Houston’s Chemical Reaction

The petrochemical industry is back with a vengeance in Texas, the largest chemical-producing state, which boasts $145 billion in annual revenues. Nowhere is this more evident than in eastern Harris County.

Surrounding the 25-mile Houston Ship Channel are 16 communities known as the Economic Alliance Houston Port Region (EAHPR). Located within its boundaries is one of the world’s most important trade ports and energy-related industrial corridors (see map).

Rapid economic growth is often accompanied by new challenges. This round of expansion will be no exception, but the resulting real estate opportunities in and around east Harris County may be some of the best in years.


Early drivers

Early economic drivers favoring petrochemical development near the ship channel included the ready availability of product (oil and gas) and easy access to a rail and waterborne delivery system. Installation of a vast pipeline network further diversified the area’s distribution capabilities. An interstate highway link completed the integrated transportation network.

Much of the chemistry developed to produce other vital products from oil and gas was initiated during the war years of the 1940s. The Bayport Industrial District, created in 1970, is now among the largest private industrial complexes in the country, with more than 60 chemical plants. Roughly 160 companies have acquired facilities along the ship channel between the turning basin and Barbours Cut.


Current boom

The primary feedstocks for the petrochemical industry are natural gas, natural gas liquids (NGLs) such as butane, propane and ethane, and naptha derived from crude oil. For decades, petrochemical production had been steadily drifting away from the United States toward emerging markets such as India or Indonesia, where feedstock prices and international transportation costs were cheaper.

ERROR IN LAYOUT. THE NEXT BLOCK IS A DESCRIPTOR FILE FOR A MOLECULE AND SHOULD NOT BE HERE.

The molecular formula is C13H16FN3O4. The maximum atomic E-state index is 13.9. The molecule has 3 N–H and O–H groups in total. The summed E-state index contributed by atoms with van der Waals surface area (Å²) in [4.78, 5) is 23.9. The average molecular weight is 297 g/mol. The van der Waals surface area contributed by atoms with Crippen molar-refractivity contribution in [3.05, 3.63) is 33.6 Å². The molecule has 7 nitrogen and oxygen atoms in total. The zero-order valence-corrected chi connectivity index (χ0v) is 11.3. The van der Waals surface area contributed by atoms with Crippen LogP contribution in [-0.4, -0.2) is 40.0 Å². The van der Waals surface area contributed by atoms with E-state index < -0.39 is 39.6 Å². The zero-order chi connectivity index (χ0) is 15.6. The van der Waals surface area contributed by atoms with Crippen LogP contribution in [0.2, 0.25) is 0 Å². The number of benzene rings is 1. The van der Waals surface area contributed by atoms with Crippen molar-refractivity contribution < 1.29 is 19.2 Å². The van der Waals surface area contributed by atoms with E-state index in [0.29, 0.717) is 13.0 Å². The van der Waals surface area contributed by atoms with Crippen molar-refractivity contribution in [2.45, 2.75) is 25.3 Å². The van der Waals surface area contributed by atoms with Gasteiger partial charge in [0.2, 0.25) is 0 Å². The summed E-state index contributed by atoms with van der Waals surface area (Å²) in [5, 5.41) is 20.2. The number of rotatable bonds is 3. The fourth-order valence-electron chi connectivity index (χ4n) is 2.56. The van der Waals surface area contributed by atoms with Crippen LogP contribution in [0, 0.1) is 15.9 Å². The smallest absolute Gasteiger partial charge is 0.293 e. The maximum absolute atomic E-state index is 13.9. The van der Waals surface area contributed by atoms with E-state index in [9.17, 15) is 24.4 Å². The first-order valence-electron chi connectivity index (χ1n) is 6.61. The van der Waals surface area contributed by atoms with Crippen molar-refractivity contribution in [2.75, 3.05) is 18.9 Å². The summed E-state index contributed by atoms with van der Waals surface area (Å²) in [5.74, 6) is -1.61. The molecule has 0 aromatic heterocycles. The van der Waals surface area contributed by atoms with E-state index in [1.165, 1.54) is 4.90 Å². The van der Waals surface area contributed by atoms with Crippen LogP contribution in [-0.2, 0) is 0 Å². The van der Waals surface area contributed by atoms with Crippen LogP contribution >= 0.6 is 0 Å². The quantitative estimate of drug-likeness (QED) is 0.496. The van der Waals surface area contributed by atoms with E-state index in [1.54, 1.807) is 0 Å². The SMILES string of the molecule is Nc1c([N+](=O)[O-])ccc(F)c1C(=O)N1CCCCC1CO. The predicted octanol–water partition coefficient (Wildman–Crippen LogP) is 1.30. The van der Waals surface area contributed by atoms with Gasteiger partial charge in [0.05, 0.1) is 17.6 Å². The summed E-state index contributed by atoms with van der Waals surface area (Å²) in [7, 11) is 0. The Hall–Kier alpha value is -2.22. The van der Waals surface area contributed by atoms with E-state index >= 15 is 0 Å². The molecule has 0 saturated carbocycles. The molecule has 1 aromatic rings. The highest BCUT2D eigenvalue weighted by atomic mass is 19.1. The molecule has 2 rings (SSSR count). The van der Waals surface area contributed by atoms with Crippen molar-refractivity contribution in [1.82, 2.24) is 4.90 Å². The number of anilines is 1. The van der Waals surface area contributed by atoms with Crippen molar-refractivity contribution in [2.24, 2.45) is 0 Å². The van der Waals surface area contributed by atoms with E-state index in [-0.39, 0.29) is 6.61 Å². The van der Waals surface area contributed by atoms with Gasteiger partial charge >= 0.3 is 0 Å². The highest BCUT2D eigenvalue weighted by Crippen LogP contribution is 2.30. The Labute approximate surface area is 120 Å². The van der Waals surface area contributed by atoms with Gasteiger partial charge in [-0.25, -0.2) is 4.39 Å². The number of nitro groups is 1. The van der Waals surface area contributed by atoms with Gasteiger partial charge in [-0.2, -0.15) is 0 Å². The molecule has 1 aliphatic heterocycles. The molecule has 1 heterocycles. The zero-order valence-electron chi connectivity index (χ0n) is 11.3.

The discovery of shale gas and the resulting drop in U.S. natural gas prices has totally changed the global dynamics of the petrochemical industry. The American Chemistry Council states that when the ratio of the price of oil per barrel to the price of natural gas per MCF (thousand cubic feet) is more than 7 to 1, the competitiveness of Gulf Coast petrochemical products is enhanced.

The U.S. oil to gas ratio increased from 5.5 to 1 in 2003 to more than 20 to 1 in 2013. The ratio has become extremely favorable for U.S. production of petrochemicals, plastics and other chemical products derived from natural gas and NGLs.

A recent report by the Houston Branch of the Dallas Federal Reserve found that prices for the NGLs ethane and propane had tumbled 40 percent to their lowest levels in at least two decades by 2012. In the United States, over 85 percent of ethylene, the major building block of most plastics, is derived from NGLs. The rest of the world primarily uses much more expensive naptha.

The Fed report also stated that U.S. ethylene capacity is poised to increase almost 33 percent by 2017, pending completion of all new plants, expansions, enhancements and restarts of shutdown facilities that have been announced. Texas accounts for 72 percent of U.S. ethylene capacity.

The report contends that the increase in domestic ethylene production will outstrip projected domestic demand growth in the next several years. As a result, U.S. petrochemical exports, particularly from Texas, will expand significantly. This is more good news for the Port of Houston.


Synergy abounds

Interdependence plays a big part in understanding the appeal to companies, big and small, that have chosen to locate in the EAHPR. For example, steam generated in one facility may be used to generate electricity for another. Gases produced in refining or processing applications like hydrogen may be used in a nearby chemical plant as a feedstock for specialty chemicals. The connections between the firms are massive.